2. Make sure that the power supply is set on 225 mA short circuit current and that the DC voltage is on the 30 V scale. Turn on the power supply and adjust the voltage to about 15 V.
3. Make sure that the magnetic field readings taken by the computer are positive values, If they are negative, simply reverse the leads to the power supply so that current is flowing through the solenoid in the opposite direction.
4. Record the position of the center of the solenoid relative to the meterstick. This point will be your origin (or x = 0 point). To the right of the center will be positive distance values and to the left will be negative distance values. When you enter a distance value, use this distance away from the origin.
5. Click on "Start". Collect data points for the values of -15 cm to 15 cm in at least 1 cm increments. In order to collect a data point:
- Enter the distance value and click OK.
- Move the sensor to the next distance value and click Keep, etc…
7. Under the Analyze Menu (on the toolbar), click Analyze Data A.
8. Highlight the data points that represent the maximum B values (the flat top of the curve.)
9. Under the Analyze Menu, click on Fit…
10. Make sure a linear equation is selected (y=b0+b1x) and click on Try Fit
11. Click on Fit Results and record the value of b0, the y-intercept of the line and its associated error. This is the experimentally determined value of B at the center of the solenoid. Report the value as B ±DB Gauss.
12. Click OK and then Cancel Fit.
13. Measure the radius of the solenoid and the length of the solenoid and record thier values. For the radius, measure the inner and outer radii and take the average.
14. Record the value of the magnetic field at both ends of the solenoid.
15. Quit the program by clicking on the boxes in the upper left-hand corner. Don’t save anything!
DATA ANALYSIS FOR EXERCISE 1
1. Sketch your curve.
2. Calculate the value of I in your circuit using the Ohm’s law. The value for R is given on your solenoid.
3. Calculate the theoretical value of B at the center of the solenoid using equation (1) and the value obtained for I. Make sure that all values you use are in the SI system. Convert your result for the magnetic field into Tesla. (SI system unit for magnetic field.) 1 T = 104 Gauss. Does the theoretical value equal the experimental value within the experimental error?
4. Calculate the theoretical value of B at the ends of the solenoid using equation (3). How does this value compare with the experimentally determined value?
5. Calculate the value of the magnetic field of a long solenoid using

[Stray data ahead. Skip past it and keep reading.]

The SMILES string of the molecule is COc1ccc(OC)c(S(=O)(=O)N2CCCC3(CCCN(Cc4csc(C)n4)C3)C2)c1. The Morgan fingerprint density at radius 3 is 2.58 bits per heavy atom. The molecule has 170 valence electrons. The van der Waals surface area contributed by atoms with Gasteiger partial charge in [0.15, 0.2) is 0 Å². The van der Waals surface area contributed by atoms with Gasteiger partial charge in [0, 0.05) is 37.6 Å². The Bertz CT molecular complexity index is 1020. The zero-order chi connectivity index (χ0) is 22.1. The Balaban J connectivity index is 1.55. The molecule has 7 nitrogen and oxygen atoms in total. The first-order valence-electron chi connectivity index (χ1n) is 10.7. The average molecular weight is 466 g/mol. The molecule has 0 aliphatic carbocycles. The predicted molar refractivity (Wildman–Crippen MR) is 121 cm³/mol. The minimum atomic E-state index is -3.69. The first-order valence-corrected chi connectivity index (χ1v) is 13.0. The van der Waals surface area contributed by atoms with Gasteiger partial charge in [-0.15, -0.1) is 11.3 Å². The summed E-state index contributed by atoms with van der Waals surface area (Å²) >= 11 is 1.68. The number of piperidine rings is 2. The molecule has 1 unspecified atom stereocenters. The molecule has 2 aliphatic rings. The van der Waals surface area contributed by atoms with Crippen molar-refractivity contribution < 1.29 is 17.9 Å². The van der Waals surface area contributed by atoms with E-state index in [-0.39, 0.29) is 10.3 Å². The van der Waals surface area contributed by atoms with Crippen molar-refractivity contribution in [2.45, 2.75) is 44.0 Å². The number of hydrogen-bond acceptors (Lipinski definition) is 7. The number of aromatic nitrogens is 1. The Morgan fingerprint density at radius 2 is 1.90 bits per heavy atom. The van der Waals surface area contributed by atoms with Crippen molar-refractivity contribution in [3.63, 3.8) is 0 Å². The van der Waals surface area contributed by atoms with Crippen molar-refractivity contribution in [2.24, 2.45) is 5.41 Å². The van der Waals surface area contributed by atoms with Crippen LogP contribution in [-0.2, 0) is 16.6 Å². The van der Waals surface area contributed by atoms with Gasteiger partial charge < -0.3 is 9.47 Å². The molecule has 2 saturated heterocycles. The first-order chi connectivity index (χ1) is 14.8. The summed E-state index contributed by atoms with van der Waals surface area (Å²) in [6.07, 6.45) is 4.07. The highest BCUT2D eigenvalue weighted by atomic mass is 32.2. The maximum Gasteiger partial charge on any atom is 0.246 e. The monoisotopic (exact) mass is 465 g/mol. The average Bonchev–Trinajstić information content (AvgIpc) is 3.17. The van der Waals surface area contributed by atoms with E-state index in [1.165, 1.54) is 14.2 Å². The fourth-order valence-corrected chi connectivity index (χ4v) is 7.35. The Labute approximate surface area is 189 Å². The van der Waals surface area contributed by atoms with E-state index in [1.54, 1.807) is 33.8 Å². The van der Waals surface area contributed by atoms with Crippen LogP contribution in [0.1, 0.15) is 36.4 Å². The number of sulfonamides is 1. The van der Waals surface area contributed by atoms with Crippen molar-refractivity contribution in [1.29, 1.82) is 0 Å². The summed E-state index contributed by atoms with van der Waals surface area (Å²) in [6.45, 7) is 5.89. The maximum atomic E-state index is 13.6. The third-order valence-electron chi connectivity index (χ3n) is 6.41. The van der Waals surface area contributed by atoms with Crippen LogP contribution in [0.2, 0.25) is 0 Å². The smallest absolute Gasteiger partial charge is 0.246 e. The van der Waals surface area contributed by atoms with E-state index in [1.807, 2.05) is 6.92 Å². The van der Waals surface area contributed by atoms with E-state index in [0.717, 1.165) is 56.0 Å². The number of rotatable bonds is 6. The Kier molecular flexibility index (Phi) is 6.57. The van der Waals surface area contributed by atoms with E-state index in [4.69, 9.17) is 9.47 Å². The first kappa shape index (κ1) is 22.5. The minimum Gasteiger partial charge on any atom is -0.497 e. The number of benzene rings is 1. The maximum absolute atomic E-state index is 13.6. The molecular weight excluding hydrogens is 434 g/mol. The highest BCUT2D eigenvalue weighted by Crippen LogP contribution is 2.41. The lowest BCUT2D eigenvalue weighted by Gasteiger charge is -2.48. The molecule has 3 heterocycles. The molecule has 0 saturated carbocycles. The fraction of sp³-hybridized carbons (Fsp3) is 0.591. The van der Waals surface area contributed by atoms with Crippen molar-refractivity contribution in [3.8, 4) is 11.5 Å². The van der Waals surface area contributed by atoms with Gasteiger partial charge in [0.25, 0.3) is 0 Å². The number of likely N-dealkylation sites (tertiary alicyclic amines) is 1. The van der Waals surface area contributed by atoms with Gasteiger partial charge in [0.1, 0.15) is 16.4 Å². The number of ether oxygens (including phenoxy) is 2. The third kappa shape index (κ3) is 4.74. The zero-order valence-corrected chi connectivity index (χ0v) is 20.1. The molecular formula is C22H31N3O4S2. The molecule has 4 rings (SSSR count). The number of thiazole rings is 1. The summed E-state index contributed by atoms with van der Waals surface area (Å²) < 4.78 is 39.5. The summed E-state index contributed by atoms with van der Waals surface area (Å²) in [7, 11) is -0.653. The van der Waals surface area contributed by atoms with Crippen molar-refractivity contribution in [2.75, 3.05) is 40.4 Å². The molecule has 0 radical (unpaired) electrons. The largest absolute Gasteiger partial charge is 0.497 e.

equation (2). How well does this simple solenoid equation predict the magnitude
of the magnetic field in this experiment? Would you expect the values to
agree? If so, where?
PROCEDURE FOR EXERCISE 2
1. In the Phys 231 labs folder, open the program B vs. I. Respond yes to loading the calibration saved with the experiment.
2. Take a current sensor and plug it in Probe 1 of the Dual Channel Amplifier. Plug Din 1 on the Dual Channel Amplifier into Din 2 on the ULI Box. The Magnetic Field sensor should be plugged into Din 1.
3. Set up the circuit as shown in Figure 6.
4. Set the DC voltage supply on 225 mA short circuit and the 10 V scale.
5. Place the magnetic field sensor in the exact center of the solenoid.
6. Click on Start.
7. Slowly turn the voltage adjust knob between 0 and 10 V.
8. Click on Stop. Turn the Voltage Adjust Knob to 0 V.
9. On the Analyze menu (on the toolbar) select Fit…
10. Make sure a linear fit is chosen (y = b0 + b1x). Click on Try Fit. Record the equation.
11. Click on Cancel Fit
12. Repeat steps 6-9 five times.
13. Shut down the computer as instructed in Instructions for Computerized Experiments.
14. Disconnect all circuits and leave the materials as they were
found on the lab bench.
DATA ANALYSIS FOR EXERCISE 2
1. The slope of your graph of B vs. I is given by
from equation (1). Determine the value of m0 for each of your trials. Be very careful, the units of slope of the line on the graph are in Gauss/A. Convert them to T/A.
2. Find the average value and standard deviation of your experimentally determined value of m0. Report the result as m0 = m0AVG ±Dm0, where Dm0 is the standard deviation of the trials.
3. Compare your experimentally determined value with the accepted value of m0, which can be found in the back of Tipler.
Make sure to include all of the original lab data that was generated. Be sure to show your calculations for the data analysis questions which require them. In your conclusions, make sure you include the answers to the questions in the data analysis for exercise 1 (# 3, 4, and 5) and exercise 2 (# 2 and 3). Evaluate possible sources of error in the experiment.